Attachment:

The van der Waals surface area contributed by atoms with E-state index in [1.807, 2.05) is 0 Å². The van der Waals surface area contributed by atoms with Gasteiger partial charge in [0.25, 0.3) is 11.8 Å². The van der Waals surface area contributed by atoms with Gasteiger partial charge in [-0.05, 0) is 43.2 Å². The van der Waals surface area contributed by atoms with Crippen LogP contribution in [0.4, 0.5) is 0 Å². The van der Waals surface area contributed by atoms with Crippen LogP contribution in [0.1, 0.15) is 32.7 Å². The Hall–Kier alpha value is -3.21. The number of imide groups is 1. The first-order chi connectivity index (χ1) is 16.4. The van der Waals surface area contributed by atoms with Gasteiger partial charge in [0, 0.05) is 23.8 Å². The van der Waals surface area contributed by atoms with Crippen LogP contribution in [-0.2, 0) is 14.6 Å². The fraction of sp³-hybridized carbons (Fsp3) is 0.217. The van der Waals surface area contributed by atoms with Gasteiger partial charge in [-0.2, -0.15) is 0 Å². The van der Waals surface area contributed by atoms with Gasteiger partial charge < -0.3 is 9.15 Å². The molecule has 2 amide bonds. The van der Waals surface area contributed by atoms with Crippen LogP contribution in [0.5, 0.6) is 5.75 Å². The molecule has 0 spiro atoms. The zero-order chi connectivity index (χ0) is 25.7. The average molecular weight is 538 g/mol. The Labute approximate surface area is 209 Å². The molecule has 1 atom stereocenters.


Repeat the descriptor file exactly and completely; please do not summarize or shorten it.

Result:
The van der Waals surface area contributed by atoms with E-state index in [1.807, 2.05) is 0 Å². The van der Waals surface area contributed by atoms with Gasteiger partial charge in [0.25, 0.3) is 11.8 Å². The van der Waals surface area contributed by atoms with Gasteiger partial charge in [-0.05, 0) is 43.2 Å². The van der Waals surface area contributed by atoms with Crippen LogP contribution in [0.4, 0.5) is 0 Å². The van der Waals surface area contributed by atoms with Crippen LogP contribution in [0.1, 0.15) is 32.7 Å². The Hall–Kier alpha value is -3.21. The number of imide groups is 1. The first-order chi connectivity index (χ1) is 16.4. The van der Waals surface area contributed by atoms with Gasteiger partial charge in [0, 0.05) is 23.8 Å². The van der Waals surface area contributed by atoms with Crippen LogP contribution in [-0.2, 0) is 14.6 Å². The fraction of sp³-hybridized carbons (Fsp3) is 0.217. The van der Waals surface area contributed by atoms with Gasteiger partial charge in [-0.2, -0.15) is 0 Å². The van der Waals surface area contributed by atoms with Gasteiger partial charge < -0.3 is 9.15 Å². The molecule has 2 amide bonds. The van der Waals surface area contributed by atoms with Crippen LogP contribution in [0.5, 0.6) is 5.75 Å². The molecule has 0 spiro atoms. The zero-order chi connectivity index (χ0) is 25.7. The average molecular weight is 538 g/mol. The Labute approximate surface area is 209 Å². The molecule has 1 atom stereocenters.